When it comes to abstinence there are two kinds of addictions. Some addictions are to substances or behavior from which we can totally abstain, such as alcohol or pornography. Other addictions are to substances or behaviors which we must partake of or participate in. The trick is figuring out how to do it without being compulsive or impulsive. I call this “planned abstinence.” Examples of these would be eating, spending, and taking prescribed medications. I described this in a previous post here:
Coming up with a plan of abstinence that works for you may not be easy. You may be able to find a “published” plan that might work as a starting point. If not, you can do basic research, talk to others who struggle with a similar addiction, and seek inspiration to come up with a plan. In certain cases you need to seek and follow the advice of a professional: for example, taking drugs strictly as prescribed. Some people need help from a financial coach to develop a workable budget, and some compulsive eaters need help from a dietitian to develop a food plan.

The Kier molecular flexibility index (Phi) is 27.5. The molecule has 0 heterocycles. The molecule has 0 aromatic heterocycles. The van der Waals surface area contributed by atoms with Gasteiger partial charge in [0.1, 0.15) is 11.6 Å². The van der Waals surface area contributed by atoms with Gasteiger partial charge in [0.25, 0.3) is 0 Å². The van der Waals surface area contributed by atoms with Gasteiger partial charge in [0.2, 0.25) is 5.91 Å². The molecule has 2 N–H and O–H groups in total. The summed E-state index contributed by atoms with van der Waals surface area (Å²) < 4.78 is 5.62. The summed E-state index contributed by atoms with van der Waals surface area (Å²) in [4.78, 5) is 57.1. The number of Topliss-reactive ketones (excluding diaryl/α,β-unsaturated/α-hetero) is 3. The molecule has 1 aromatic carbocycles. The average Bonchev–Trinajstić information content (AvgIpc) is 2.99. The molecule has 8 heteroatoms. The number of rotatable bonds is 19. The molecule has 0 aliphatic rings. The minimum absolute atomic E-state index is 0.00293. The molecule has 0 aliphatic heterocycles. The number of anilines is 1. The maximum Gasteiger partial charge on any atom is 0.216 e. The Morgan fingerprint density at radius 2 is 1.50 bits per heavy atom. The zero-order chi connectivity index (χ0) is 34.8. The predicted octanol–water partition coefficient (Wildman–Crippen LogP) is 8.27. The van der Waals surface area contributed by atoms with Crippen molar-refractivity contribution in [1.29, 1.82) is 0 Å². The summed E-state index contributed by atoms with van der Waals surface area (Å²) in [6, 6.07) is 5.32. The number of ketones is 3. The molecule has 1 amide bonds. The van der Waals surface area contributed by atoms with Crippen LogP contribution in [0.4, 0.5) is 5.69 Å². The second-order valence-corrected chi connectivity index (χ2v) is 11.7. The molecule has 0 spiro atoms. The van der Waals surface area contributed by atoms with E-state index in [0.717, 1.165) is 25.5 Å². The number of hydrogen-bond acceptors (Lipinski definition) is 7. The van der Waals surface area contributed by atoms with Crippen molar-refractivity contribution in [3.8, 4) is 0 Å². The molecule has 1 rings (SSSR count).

I developed my own food plan by doing research on various websites. I found a plan to use as a starting point, and adjusted it as I figured out what worked to help me eat abstinently and what sabotaged me. One of the keys to making any plan work is accountability. Compulsive eaters usually need to weigh, measure and record their food. Spenders need to check their spending against the budget and adjust if necessary.
Here is a post that describes my experience in tweaking my own plan a bit more specifically:
- What aspect of your life might benefit from planned abstinence?
- Write about how well you use the two “keys” of abstinence: accountability and rigorous honesty.
- What will you do today to move forward in improving your abstinence?
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